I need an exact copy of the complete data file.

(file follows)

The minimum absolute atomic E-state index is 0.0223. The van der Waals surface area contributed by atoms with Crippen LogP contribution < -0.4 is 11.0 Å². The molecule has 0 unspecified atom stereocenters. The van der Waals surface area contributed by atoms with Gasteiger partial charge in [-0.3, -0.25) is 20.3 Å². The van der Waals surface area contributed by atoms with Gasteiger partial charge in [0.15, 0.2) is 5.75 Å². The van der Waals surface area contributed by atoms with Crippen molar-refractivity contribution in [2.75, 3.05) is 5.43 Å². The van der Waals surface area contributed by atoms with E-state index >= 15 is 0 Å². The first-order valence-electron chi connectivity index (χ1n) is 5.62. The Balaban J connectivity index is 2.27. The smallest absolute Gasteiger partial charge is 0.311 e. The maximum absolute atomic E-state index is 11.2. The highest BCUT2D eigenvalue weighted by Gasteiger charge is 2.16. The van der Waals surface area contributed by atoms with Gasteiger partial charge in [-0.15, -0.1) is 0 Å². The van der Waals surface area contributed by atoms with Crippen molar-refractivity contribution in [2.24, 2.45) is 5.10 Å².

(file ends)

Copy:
The minimum absolute atomic E-state index is 0.0223. The van der Waals surface area contributed by atoms with Crippen LogP contribution < -0.4 is 11.0 Å². The molecule has 0 unspecified atom stereocenters. The van der Waals surface area contributed by atoms with Gasteiger partial charge in [-0.3, -0.25) is 20.3 Å². The van der Waals surface area contributed by atoms with Gasteiger partial charge in [0.15, 0.2) is 5.75 Å². The van der Waals surface area contributed by atoms with Crippen molar-refractivity contribution in [2.75, 3.05) is 5.43 Å². The van der Waals surface area contributed by atoms with E-state index >= 15 is 0 Å². The first-order valence-electron chi connectivity index (χ1n) is 5.62. The Balaban J connectivity index is 2.27. The smallest absolute Gasteiger partial charge is 0.311 e. The maximum absolute atomic E-state index is 11.2. The highest BCUT2D eigenvalue weighted by Gasteiger charge is 2.16. The van der Waals surface area contributed by atoms with Gasteiger partial charge in [-0.15, -0.1) is 0 Å². The van der Waals surface area contributed by atoms with Crippen molar-refractivity contribution in [2.24, 2.45) is 5.10 Å².